Trumpeter Russ Johnson opens new vistas in jazz conversation

Russ J Russ Johnson — Meeting Point (Relay Recordings) CD review The Russ Johnson Quartet will perform at a CD release party for “Meeting Point” on Saturday, May 24 at 9 p.m. at Sugar Maple, 441 E. Lincoln Ave, Milwaukee (414-481-2393) Cover $10

It’s no secret that the bass gives the gas to funk, as the pulse and the sinewy drive. Among wind instruments, the honking sax has mostly led the charge since the blues and R&B blasts of Illinois Jacquet, Maceo Parker, Stanley Turrentine and David Sanborn.

Then Bennie Maupin added a twist to the equation when his guttural bass clarinet slinked out of the ether to grab the music world by the throat in the intro-groove of Herbie Hancock’s genre-shattering jam “Chameleon” in 1973.

On this CD, Jason Stein reminds us of the sexy, sultry grit of that resonant instrument on “Lithosphere,” the back-beat bouncer that opens “Meeting Point.” As the album title implies, it might have been dubbed “Conversation,” also the title of three tracks of trumpeter Johnson in duet with his bandmates, not to mention the trumpeter-composer’s three-part “Confluence.”

But the talking Johnson does on “Lithosphere” sounds like sassy old Lee Morgan working the club. Which reminds me, I once wrote a short story about a working-stiff trumpeter who one day relieves his road-weary malaise by declaring, “Sometimes all I want to do listen to Lee Morgan play trumpet.” When a musician recalls that for me, he’s doing something.

Something else Johnson is doing is nibbling at new parameters for muted-trumpet playing. Specifically he’s pushing beyond the mood-enhancement aspects into the phrasing implicit in the mute’s sound, as the player transitions from note to note. So Sometimes Johnson sounds like he’s literally talking a new language. More to come from him on this for sure.

The piano-less two-horn quartet extends the freedom of the original Ornette Coleman Quartet, with a collective sound that derives its ingenuity, power and most of its harmonic implications from the interactive voices of two liberated brass instruments, often in seeming free-fall, like hungry raptors.

Still, its commonplace today to observe that such sonic cries derive roundaboutly from the blues, the basis of much of Coleman’s pioneering work. This proved that Coleman’s plastic alto sax and Don Cherry’s battered pocket trumpet could get the blues as well as Robert Johnson and his bedeviled guitar, hamolodically speaking, as Coleman would spend decades trying to explain.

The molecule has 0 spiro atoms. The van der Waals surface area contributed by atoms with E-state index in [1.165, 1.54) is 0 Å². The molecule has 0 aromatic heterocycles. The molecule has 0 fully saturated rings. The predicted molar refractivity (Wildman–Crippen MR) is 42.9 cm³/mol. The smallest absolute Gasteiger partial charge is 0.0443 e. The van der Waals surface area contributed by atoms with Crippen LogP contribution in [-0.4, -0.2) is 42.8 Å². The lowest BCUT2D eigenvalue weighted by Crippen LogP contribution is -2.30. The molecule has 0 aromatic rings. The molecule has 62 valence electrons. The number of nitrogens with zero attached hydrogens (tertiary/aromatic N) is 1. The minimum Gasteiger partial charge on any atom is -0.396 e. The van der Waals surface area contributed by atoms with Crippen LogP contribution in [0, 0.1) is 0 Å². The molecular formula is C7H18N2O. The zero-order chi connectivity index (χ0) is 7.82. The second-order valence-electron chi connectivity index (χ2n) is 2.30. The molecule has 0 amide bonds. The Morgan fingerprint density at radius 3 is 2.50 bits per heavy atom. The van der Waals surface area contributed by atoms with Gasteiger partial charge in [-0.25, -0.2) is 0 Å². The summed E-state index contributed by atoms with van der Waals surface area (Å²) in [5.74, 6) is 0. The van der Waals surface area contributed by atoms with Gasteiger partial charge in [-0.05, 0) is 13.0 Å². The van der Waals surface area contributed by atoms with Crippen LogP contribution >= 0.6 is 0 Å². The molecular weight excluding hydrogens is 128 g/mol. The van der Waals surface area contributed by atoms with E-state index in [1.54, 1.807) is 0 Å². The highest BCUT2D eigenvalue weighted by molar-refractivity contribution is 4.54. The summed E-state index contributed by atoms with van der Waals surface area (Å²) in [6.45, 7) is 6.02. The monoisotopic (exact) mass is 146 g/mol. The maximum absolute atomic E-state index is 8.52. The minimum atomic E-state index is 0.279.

Suffice to say, for this listener Johnson’s quartet finds the wind that’s always at the back of any good jazz group on “Clothesline.” I’m talking about tough-nosed swing. Anton Hatwich’s propulsive walking bass carries the day but, again, Stein gives his bass clarinet a gutsy whirl to remember, until Johnson flies in for some counterpoint — like two shirt sleeves dancing on the clothesline.

Remember that it was Eric Dolphy, not Maupin, who actually liberated the bass clarinet, as an interval-hopscotching free-bopper, and Stein would’ve likely never ventured into “Chaos Theory” without Dolphy’s beacon. russ   Johnson has done as much as any recent musician to keep Dolphy’s legacy alive, having performed the music from Dolphy’s classic Out to Lunch album at a special event honoring Dolphy, which included the unveiling of a bronze statue of the great jazz wind player at LeMoyne College in 2010 (Most of Johnson’s Dolphy interpretations are readily available on YouTube).

On “Chaos” Johnson’s own scrambles are tethered to sharp-yet-pungent accents. His mute playing emerges even stronger in his “Conversation” with drummer Tim Daisy, whose mallets simmer in a free tempo for the trumpeter to dive into. Johnson’s mute blowing wrenches a burning breath from his lungs, a virtual evocation of artfully desperate drowning.

Bassist Hatwich solemnly introduces “Half Full,” the album’s most impressive exposition of a theme, built on a mere pair of rise-and-fall intervals, but the melodic and rhythmic tension creates a plangent poignancy that suggests “Half Full” might as well be half empty.

Nevertheless, this piece and this album are no half-measures, rather a trumpeter-composer and his telepathic group in full-blown synchronicity.

Johnson’s quartet will also perform at 9 p.m. Friday, May 23 at Constellation in Chicago.

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Album cover photo by Jamie Breiwick.

2 thoughts on “Trumpeter Russ Johnson opens new vistas in jazz conversation

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